28. 28
     
    jmac7 says:

    I appreciate everyone’s comments that I’ve read so far. Asserting that a gluten sensitive person can eat gluten with the assistance of enzymes and be perfectly healthy is absurd. If even one particle of gluten is not digested, it can trigger an autoimmune response in the gut and elsewhere in the body. So testing on humans is absolutely necessary to know if these enzymes do that or not. However, I want to make the point that if you read the Now ad carefully, they are not claiming that at all. They are only claiming to increase the breakdown of gluten, and they “invite” people to try it. In fact, this is not their enzyme, it belongs to the National Enzyme Company. They are an enzyme company that’s been around for a long time and sell to many different brand names. They were started by Edward Howell, MD, the man that really brought enzyme therapy to the US and advocated for every human who eats a standard American diet to consume enzymes. His research showed him that unless your food was 100% raw, and avoided nuts and seeds, then you will suffer from the adverse affects of enzyme depletion, and that is where supplemental enzymes can help. I believe that Now and NEC are only trying to help those people that want their product. Believe me, there are plenty of people that could care less about long-term effects of gluten sensitivity and will use these enzymes to consume gluten even if they are sensitive to it. And as long as they understand they are poisoning themselves, like any alcohol drinker does, then why make them feel bad for having it? At least it will slow down the progression of their disease. I would love everyone to do the best for themselves and their bodies, and avoid all wheat, gluten, corn, etc. if they are sensitive to it. But for those who won’t, this is a great alternative. Love to you all.

  29. 29
     
    james says:

    IF YOU THINK THAT THE FDA GIVES A DAMN ABOUT YOU OR DOES ANY BETTER TESTING THEN YOU ARE WRONG. DON’T BE FOOLS. RESEARCH FLIPPER BABIES(Thalidomide). AND MEDICAL TESTING OF PHARMACEUTICALS HAS ACTUALLY BECOME MORE LAX SINCE THE 60s. THEY HAVE FAST TRACKED MEDICATIONS. DON’T YOU READ THE PAPER OR WATCH TV. WHY ALL THE LAWSUITS? IF YOU HAVE A BRAIN IN YOUR HEAD YOU WILL WEIGH ALL OPTIONS AND BE SKEPTICAL OF EVERYONE. THE MEDICAL COMMUNITY IS JUST ANOTHER MONEY MAKING BUSINESS. THEY WILL SELL YOU A SURGERY JUST LIKE A SNAKE OIL SALESMAN. RESEARCH THE INSTANCES OF ELECTROSHOCK HAVING A POSITIVE SIDE EFFECT. THERE ARE NONE THAT THE SAME PEOPLE DO NOT REPORT PERMANENT DEBILITATING EFFECTS. THIS IS STILL “SOLD” TODAY. WHY HAS IT BEEN PROVEN THAT THE MAJORITY(80-90 PERCENT) STILL EXPERIENCE DEPRESSION(UNLESS YOU RESEARCH ON WEBSITES THAT ONLY SUPPORT THEM/SELL THEM/OR SUPPORT THEIR SALES). AND THE MAJORITY OF THE REST ARE JUST TOO ZOOED OUT OF THEIR SKULLS TO KNOW. VERY FEW HAVE POSITIVE REACTIONS AND THE SCIENCE BEHIND IT ALL ADMITS IT IS JUST GUESSWORK. THEY DO NOT KNOW HOW THEY ACTUALLY WORK, OTHER THAN TO UNBALANCE NEUROCHEMICALS (THROUGH POISONING). IT IS ALL A GAMBLE. BUT YOU CAN BE SMART ENOUGH TO TRUST YOURSELF AND RESULTS. TO RESEARCH AND BE AWARE OF THINGS AS MUCH AS POSSIBLE. OPEN YOUR EYES AND BE AWARE OF THINGS. DO NOT TAKE ANYTHING THAT ANYONE SAYS AS CUT INTO STONE. IT IS WHAT YOU SHOULD HAVE BEEN TAUGHT AS A CHILD. IF YOU ASK ME, AND YOU WERE AWARE OF WHAT THE WORLD CONSISTS OF, IT IS ALL SCARY.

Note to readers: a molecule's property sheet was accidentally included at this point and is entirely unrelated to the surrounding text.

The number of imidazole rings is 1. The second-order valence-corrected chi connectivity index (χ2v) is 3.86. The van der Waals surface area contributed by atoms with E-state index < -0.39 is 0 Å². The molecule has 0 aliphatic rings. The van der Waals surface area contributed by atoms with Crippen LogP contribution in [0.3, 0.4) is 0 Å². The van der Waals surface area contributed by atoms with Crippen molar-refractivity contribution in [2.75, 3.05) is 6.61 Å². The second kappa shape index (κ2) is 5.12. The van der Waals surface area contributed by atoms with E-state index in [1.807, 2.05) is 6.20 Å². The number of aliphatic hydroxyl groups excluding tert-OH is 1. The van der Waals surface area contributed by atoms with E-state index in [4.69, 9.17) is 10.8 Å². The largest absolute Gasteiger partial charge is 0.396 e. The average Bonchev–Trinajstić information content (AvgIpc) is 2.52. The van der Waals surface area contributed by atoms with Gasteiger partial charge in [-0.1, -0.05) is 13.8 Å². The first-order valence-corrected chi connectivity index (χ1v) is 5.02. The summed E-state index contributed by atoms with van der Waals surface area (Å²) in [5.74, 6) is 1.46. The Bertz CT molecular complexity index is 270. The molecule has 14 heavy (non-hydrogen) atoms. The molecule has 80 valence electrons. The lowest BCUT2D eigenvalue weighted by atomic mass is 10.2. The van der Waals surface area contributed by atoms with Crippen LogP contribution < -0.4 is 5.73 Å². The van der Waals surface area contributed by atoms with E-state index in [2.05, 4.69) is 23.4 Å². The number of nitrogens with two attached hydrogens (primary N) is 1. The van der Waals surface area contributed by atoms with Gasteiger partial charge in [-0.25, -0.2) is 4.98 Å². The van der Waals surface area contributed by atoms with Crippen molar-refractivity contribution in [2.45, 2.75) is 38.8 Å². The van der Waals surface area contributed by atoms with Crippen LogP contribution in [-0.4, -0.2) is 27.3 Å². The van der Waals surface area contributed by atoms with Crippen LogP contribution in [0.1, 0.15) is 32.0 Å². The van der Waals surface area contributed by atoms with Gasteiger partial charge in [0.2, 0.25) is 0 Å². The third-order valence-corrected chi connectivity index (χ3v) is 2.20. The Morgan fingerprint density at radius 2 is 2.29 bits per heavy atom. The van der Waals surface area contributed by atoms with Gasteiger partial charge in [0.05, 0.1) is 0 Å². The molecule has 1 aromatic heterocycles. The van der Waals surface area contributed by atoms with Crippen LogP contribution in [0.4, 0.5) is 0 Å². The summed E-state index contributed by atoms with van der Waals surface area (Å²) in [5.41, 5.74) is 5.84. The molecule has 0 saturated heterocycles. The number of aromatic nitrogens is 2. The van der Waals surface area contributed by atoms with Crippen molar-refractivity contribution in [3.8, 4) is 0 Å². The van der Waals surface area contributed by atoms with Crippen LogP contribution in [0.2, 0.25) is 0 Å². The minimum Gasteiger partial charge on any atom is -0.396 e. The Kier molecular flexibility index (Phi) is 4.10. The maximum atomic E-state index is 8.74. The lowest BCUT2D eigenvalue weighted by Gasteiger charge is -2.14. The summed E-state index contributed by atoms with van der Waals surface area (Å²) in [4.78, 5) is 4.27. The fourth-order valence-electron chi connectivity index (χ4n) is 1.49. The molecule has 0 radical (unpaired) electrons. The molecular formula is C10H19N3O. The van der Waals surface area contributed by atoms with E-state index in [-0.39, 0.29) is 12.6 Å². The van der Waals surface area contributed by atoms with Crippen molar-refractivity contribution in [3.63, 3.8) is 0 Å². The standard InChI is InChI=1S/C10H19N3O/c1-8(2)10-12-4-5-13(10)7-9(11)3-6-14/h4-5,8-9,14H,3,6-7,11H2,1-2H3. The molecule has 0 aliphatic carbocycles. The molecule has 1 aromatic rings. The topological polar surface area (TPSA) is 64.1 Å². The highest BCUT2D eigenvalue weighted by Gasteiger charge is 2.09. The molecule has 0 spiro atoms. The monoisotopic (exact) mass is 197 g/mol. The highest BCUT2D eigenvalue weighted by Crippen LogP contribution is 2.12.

•  
      deb says:

      Right on, James!